Table 1: Comparison between the two groups: background characteristics


Standard Care Group


New MOC Group




Age (year) ±SD 31.6 ± 5.6 31.0 ± 5.3 0.287
Need interpreter (%) 43.2 6.5 <0.001
BMI (kg/m2) ±SD 25.9± 6.2 27.3 ± 6.8 0.025
Nulliparity 35.7 33.3 0.458
Family history of DM 51.2 55.5 0.402
Previous history of GDM 18.9 27.4 0.053
75g OGTT

Fasting glucose (mmol/L) ±SD

1-hour glucose (mmol/L) ±SD

2-hour glucose (mmol/L)±SD


5.0 ± 0.6

9.8 ± 1.6

8.1 ± 1.6


5.0 ± 0.5

9.7 ± 1.8

7.7 ± 1.6






Gestational week when GDM diagnosed ±SD 25.8 ± 5.4 25.6 ± 5.1 0.692
HbA1c at diagnosis (%) ±SD 5.1± 0.4 5.0 ± 0.3 0.817

On Metformin (%)

Needed Insulin (%)










Women in the new MOC group attended fewer clinic appointments than women in the standard care group (6.4 ± 2.9 vs. 7.3 ± 3.6, p = 0.009). Even after excluding women requiring interpreters, those in the new MOC group still had fewer clinic appointments then the standard care group (6.3 ± 2.9 vs 7.1 ± 3.8; p = 0.038). However, the number of failure to attend (FTA) appointments was significantly higher in the new MOC group (1.2 ± 1.9 vs. 0.6 ± 1.3; p = 0.001) (Table 2).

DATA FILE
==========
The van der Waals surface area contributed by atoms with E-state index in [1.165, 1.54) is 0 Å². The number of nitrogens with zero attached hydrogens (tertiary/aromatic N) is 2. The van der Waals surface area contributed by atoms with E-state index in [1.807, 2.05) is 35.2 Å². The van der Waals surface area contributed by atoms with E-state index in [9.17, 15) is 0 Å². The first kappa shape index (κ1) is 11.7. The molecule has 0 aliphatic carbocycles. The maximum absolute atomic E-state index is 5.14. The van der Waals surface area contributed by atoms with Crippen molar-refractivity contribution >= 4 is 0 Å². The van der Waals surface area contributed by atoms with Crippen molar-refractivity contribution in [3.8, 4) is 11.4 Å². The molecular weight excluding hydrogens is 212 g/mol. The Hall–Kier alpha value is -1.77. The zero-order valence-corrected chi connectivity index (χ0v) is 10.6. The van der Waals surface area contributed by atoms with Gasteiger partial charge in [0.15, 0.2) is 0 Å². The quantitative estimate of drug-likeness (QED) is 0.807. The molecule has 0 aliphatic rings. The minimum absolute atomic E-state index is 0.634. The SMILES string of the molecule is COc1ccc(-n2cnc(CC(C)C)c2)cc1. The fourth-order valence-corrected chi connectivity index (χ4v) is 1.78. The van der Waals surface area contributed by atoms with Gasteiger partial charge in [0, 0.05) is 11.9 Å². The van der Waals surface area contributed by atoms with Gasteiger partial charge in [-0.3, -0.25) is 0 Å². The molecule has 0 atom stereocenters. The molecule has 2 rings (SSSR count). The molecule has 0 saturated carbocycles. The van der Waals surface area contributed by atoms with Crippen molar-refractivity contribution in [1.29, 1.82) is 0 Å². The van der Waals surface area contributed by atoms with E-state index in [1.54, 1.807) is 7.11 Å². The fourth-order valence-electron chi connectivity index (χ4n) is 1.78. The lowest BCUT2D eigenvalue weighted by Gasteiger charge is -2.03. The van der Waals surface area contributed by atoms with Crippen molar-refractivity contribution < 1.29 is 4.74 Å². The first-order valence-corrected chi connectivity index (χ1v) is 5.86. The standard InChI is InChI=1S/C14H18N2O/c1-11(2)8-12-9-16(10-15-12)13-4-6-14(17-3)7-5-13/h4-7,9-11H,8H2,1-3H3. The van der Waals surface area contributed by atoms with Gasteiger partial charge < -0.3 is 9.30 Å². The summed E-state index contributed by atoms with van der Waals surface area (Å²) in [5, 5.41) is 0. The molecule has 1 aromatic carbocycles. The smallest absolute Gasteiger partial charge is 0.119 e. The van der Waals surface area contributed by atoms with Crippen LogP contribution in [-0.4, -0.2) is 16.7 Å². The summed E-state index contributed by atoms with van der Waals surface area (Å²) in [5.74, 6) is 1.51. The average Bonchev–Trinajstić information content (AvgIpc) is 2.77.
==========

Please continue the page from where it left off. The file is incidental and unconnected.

Table 2: Attendance at diabetes service


Standard Care Group



New MOC Group




Number of physical attendances


7.3 ± 3.6 6.4 ± 2.9 0.009
Number of physical attendances after excluding interpreter requiring patients


7.1 ± 3.8 6.3 ± 2.9 0.038
Number of failures to attend appointment


0.6 ± 1.3 1.2 ± 1.9 0.001


No statistically significant differences were observed between groups for pregnancy or neonatal outcomes, including mode of delivery, admission to special care nursery, birthweight, neonatal hypoglycaemia and perinatal death (Table 3).


Table 3: Birth outcomes


Standard Care Group


New MOC Group




Perinatal death, number, (%)


1 (0.37) 2 (1.3) 0.283

% with birthweight >4kg

3316 ± 520


3261 ± 516





Neonatal hypoglycaemia (%)


10.3 9.9 0.890
Admission to special care (%)


21.1 16.9 0.292
Mode of Delivery

Normal vaginal delivery (%)

Caesarean (%)

Instrumental (%)